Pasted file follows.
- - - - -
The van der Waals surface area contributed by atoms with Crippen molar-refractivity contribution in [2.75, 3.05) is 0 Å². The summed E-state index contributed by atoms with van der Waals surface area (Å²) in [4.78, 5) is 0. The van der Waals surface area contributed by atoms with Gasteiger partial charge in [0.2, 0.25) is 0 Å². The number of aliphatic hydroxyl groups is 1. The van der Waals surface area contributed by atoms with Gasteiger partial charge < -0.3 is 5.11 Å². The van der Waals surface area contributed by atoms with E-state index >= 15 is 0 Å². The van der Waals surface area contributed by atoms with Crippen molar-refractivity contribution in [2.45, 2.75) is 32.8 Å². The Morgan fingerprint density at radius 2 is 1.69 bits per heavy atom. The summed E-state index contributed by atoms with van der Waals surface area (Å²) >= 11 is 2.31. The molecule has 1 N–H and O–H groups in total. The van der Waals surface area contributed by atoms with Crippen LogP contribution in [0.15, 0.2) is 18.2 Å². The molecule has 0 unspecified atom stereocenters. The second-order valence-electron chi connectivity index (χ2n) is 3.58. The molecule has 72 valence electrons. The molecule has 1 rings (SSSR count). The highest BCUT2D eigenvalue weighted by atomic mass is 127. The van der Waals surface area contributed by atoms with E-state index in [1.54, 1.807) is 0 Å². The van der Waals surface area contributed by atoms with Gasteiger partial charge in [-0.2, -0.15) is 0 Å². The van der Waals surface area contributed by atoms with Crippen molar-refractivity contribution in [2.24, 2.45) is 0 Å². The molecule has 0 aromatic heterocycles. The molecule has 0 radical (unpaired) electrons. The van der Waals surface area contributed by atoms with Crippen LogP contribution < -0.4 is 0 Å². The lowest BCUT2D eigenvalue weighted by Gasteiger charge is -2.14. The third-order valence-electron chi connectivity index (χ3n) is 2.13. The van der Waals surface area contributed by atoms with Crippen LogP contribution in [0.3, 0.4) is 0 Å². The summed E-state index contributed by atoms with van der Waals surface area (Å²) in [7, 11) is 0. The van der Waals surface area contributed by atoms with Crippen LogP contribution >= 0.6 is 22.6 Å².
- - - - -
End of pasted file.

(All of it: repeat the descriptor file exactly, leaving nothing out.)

The van der Waals surface area contributed by atoms with Crippen molar-refractivity contribution in [2.75, 3.05) is 0 Å². The summed E-state index contributed by atoms with van der Waals surface area (Å²) in [4.78, 5) is 0. The van der Waals surface area contributed by atoms with Gasteiger partial charge in [0.2, 0.25) is 0 Å². The number of aliphatic hydroxyl groups is 1. The van der Waals surface area contributed by atoms with Gasteiger partial charge < -0.3 is 5.11 Å². The van der Waals surface area contributed by atoms with E-state index >= 15 is 0 Å². The van der Waals surface area contributed by atoms with Crippen molar-refractivity contribution in [2.45, 2.75) is 32.8 Å². The Morgan fingerprint density at radius 2 is 1.69 bits per heavy atom. The summed E-state index contributed by atoms with van der Waals surface area (Å²) >= 11 is 2.31. The molecule has 1 N–H and O–H groups in total. The van der Waals surface area contributed by atoms with Crippen LogP contribution in [0.15, 0.2) is 18.2 Å². The molecule has 0 unspecified atom stereocenters. The second-order valence-electron chi connectivity index (χ2n) is 3.58. The molecule has 72 valence electrons. The molecule has 1 rings (SSSR count). The highest BCUT2D eigenvalue weighted by atomic mass is 127. The van der Waals surface area contributed by atoms with E-state index in [1.54, 1.807) is 0 Å². The van der Waals surface area contributed by atoms with Gasteiger partial charge in [-0.2, -0.15) is 0 Å². The van der Waals surface area contributed by atoms with Crippen molar-refractivity contribution in [2.24, 2.45) is 0 Å². The molecule has 0 aromatic heterocycles. The molecule has 0 radical (unpaired) electrons. The van der Waals surface area contributed by atoms with Crippen LogP contribution < -0.4 is 0 Å². The lowest BCUT2D eigenvalue weighted by Gasteiger charge is -2.14. The third-order valence-electron chi connectivity index (χ3n) is 2.13. The van der Waals surface area contributed by atoms with Crippen LogP contribution in [0.3, 0.4) is 0 Å². The summed E-state index contributed by atoms with van der Waals surface area (Å²) in [7, 11) is 0. The van der Waals surface area contributed by atoms with Crippen LogP contribution >= 0.6 is 22.6 Å².